The mission of the Putnam County Department of Health, nationally accredited by the Public Health Accreditation Board (PHAB), is to improve and protect the health of the Putnam County community, composed of nearly 100,000 residents. Core services include community health assessment, disease surveillance and control, emergency preparedness, environmental health protection, family health promotion and health education. For more information, please visit our County website at www.putnamcountyny.com ; or visit our social media sites on Facebook at www.facebook.com/putnamhealth  and Twitter @PutnamHealthNY.

Odell’s State of the County Address focuses on Debt Reduction Success, Key Capital Improvement Projects and Storm Recovery Efforts

CARMEL, NY – For her seventh State of the County address, which was held at Putnam County Golf Course on Thursday, March 15, Putnam County Executive MaryEllen Odell proudly proclaimed that the county was moving in the right direction, highlighted by dramatic reductions in county debt obligations, stable tax rates, key infrastructure investments at various points along the Route 6 corridor and with the construction of a new senior center in Cold Spring and the renovation of the Carmel senior center. A large portion of the beginning of the speech was dedicated to county employees, first responders and many volunteers who worked together in the recovery efforts following two major nor’easter storms that wreaked havoc on the Hudson Valley region earlier this month.

“The two-fisted winter storm punches that we received over the last two weeks showed the fierce dedication of our volunteers and first responders,” Odell said. “Highway workers, police, fire, EMS and the many, many, volunteers and public servants that responded ensured that our residents were protected. That’s what we do in Putnam County.  We all pull together during times of adversity.”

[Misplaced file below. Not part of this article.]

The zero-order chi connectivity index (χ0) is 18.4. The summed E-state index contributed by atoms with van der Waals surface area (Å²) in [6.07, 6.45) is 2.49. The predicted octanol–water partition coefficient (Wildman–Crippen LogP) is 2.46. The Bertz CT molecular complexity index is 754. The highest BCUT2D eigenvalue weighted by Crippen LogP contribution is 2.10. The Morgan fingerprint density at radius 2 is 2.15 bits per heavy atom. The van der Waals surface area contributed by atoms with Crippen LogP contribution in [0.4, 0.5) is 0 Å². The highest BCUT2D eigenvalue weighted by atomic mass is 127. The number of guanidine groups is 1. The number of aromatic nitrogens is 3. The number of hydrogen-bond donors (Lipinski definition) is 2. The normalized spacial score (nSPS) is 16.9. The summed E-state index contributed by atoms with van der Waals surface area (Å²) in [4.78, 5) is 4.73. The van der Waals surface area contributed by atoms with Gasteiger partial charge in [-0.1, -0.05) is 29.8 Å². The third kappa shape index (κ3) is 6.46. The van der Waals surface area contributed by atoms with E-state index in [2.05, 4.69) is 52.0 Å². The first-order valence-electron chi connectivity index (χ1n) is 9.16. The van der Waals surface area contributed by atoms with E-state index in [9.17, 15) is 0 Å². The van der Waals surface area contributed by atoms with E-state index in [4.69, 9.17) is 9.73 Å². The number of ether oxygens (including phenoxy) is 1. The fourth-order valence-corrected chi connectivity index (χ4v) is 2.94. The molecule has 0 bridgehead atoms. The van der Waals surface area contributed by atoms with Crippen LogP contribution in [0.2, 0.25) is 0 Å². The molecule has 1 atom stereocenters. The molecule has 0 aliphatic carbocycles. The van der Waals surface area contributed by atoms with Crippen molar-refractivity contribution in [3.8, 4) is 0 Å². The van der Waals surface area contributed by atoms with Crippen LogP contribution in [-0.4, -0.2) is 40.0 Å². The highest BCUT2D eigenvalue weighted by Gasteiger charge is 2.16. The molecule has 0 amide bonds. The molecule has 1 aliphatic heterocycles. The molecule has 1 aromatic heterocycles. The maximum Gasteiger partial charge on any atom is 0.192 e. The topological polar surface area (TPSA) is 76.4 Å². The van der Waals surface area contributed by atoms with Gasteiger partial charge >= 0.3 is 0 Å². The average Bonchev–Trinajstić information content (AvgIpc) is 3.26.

Putnam County had its Emergency Command Center open for eight days continuously beginning March 2. By the end of Day 1, Putnam 9-1-1 had received 1,135 calls for assistance and had dispatched 818 police, 150 fire department and 40 EMS calls.

The storms caused more than 25,000 homes and businesses to lose their electricity. Odell thanked the organizations that set up comfort stations, overnight shelters and hot meals for those suffering without power.

She officially declared 2018 the Year of the Volunteer in Putnam County to show her appreciation for the impact on our community that the volunteers have throughout the year and especially stepping up when the Putnam County residents need it most.

When discussing how her administration has kept Putnam County moving in the right direction, Odell noted that in addition to delivering budgets that are under the tax cap, the total debt summary of the county has decreased by $30.4m or 29%, since she took office in 2011. Putnam County also continues to have the lowest tax bill of any of the 62 counties in New York State, while maintaining its Aa2 Moody’s Bond Rating.

“We have been able to do this without major layoffs or tax hikes,” she said. “We found efficiencies and still found ways to invest in our county assets—Putnam County Golf Course and Tilly Foster Farm, so they can be sustainable and be enjoyed by all the residents.”